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December 20, 2009

New Issue of Dialog is Now Available

Dialog (Volume 48, Issue 4, Winter 2009) is now available by subscription only.

Articles include:

  • “Healthcare is about Bodies and Bodyselves” by Phillip Hefner, 309-311.

New Issue of Bioethics is Now Available

Bioethics (Volume 24, Issue 1, January 2010) is now available by subscription only.

Articles include:

  • “Research on Prisoners- A Comparison Between the IOM Committee Recommendations (2006) and European Regulations” by Bernice S. Elger and Anne Spaulding, 1-13.
  • “Detained and Drugged: A Brief Overview of the Use of Pharmaceuticals for the Interrogation of Suspects, Prisoners, Patients, and POWs in the US” by Laura Calkins, 27-34.
  • “Ethical Issues in Forensic Psychiatric Research on Mentally Disordered Offenders” by Christian Munthe, Susanna Radovic, and Henrik Anckarsater; 35-44.


December 18, 2009

Genome to Hormones: The Top 10 Medical Advances of the Decade

The first decade of the 21st century brought a number of discoveries, mistakes and medical advances that influenced medicine from the patient’s bedside to the medicine cabinet. In some cases, these advances changed deeply rooted beliefs in medicine. In others, they opened up possibilities beyond what doctors thought was possible years ago. (ABC News)

Genetic Lessons From a Prolific Sperm Donor

Maxey, 51, happens to be one of the most prolific sperm donors in the country. Between 1980 and 1994, he donated at a Michigan clinic twice a week. He’s looked at the records of his donations, multiplied by the number of individual vials each donation produced, and estimated the success of each vial resulting in a pregnancy. By his own calculations, he concluded that he is the biological father of nearly 400 children, spread across the state and possibly the country. (Newsweek)

FDA Panel Recommendation on Crestor Spurs Debate

A U.S. Food and Drug Administration panel’s recommendation that some adults with no prior heart problems should take the cholesterol-busting statin Crestor appears to have pitted cardiologists against many primary care physicians over the best use of the popular drug. (ABC News)

Wales seeks organ opt-out powers

Wales could become the first part of the UK introduce an opt-out system of organ donation under plans by the assembly government. It would mean that Welsh residents would be presumed to be organ donors unless they have joined an opt out register or immediate relatives object. (BBC)

Shinya Yamanaka Crucial to Bay Area’s Role in Stem Cell Research

When Dr. Shinya Yamanaka arrived in the United States from Japan in 1993, he recalled recently, he was “half a scientist, half a failed surgeon.” A disaffected doctor with a newly minted Ph.D. in pharmacology, he had but one job offer, from the Gladstone Institutes, wedged into crowded laboratories by San Francisco General Hospital. (New York Times)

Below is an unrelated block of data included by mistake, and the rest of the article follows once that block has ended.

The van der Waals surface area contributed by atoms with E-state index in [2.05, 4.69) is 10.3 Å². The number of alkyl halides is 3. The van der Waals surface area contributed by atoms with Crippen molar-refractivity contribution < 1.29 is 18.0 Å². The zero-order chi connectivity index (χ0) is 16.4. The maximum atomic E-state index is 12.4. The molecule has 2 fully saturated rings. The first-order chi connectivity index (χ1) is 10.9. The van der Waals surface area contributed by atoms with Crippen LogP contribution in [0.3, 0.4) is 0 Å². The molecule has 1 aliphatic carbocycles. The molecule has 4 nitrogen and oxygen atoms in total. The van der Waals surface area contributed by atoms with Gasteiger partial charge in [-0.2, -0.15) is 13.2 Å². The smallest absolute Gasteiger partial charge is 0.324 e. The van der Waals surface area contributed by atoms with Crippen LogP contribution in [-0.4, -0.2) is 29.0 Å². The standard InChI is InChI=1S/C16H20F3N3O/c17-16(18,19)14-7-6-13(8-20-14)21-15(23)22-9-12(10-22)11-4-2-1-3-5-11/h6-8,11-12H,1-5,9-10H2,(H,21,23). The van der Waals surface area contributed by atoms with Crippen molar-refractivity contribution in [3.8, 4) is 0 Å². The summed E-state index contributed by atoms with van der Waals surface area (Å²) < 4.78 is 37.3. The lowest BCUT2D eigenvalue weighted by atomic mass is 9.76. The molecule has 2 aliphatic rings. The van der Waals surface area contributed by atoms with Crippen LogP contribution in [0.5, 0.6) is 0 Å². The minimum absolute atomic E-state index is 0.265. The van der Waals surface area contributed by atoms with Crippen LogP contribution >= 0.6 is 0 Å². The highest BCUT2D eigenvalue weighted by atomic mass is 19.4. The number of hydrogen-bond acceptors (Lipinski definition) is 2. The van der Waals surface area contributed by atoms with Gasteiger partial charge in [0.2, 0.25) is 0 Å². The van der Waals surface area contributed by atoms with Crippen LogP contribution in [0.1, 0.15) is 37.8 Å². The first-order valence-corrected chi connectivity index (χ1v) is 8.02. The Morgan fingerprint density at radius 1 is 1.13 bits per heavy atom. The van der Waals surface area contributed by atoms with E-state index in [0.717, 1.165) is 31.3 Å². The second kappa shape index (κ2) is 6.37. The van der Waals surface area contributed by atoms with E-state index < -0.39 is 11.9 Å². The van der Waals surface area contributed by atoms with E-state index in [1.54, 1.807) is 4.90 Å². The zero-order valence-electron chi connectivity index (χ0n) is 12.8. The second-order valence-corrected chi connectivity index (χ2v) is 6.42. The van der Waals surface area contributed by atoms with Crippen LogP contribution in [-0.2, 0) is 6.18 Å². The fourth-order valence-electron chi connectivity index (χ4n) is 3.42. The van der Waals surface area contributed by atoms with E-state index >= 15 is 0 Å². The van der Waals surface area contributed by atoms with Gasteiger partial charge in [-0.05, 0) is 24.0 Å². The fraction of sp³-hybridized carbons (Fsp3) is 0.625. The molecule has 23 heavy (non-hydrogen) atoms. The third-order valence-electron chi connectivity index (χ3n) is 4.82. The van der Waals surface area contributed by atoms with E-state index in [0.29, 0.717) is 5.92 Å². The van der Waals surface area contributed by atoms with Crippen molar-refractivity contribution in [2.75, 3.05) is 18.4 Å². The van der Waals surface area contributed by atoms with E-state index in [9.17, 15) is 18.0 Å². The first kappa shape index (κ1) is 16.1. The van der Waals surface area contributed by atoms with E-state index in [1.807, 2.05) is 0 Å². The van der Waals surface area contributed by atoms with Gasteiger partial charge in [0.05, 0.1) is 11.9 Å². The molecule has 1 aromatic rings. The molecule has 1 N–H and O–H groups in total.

Op-Ed: Clash of medicine and ethics

The Israeli government deserves congratulation for its courage and innovation in adopting a radical new approach to the problem of organ transplantation.The shortage of organs available for transplant is a global problem and is getting worse. But its move pushes medicine across a new ethical frontier. (The Independent)

Videos may aid end-of-life care decisions

Videos that depict different options for end-of-life care may help terminally ill cancer patients decide on what they want, a new study suggests. (Reuters)

December 17, 2009

New Issue of The Journal of the American Medical Association is Now Available

JAMA (Volume 302; Number 22; December 9, 2009) is now available by subscription only.

Articles include:

  • “Relationships of Primary Care Physicians’ Patient Caseload with Measurement of Quality and Cost Performance” by David J. Nyweide, William B. Weeks, Daniel J. Gottlieb, Lawrence P. Casalino, and Elliott S. Fisher; 2444-2450.
  • “Eliminating ‘Waste’ in Health Care” by Victor R. Fuchs, 2481-2482.
  • “Failure to Report Financial Disclosure Information” by Pascale Barberger-Gateau, 2433-2434.
  • “Screening for Intimate Partner Violence” by Achini Jayatilleke, Krishna C. Poudel, and Masamine Jimba; 2434.
  • “The Investigator-Participant Relationship” by Henry S. Richardson, 2435.
  • “No Easy Answers for Physicians Caring for Pregnant Women with Depression” by Bridget M. Kuehn, 2413-2420.
  • “Picturing Medical Progress from Pasteur to Polio: A History of Mass Media Images and Popular Attitudes in America” by Margaret Humphreys, 2492-2493.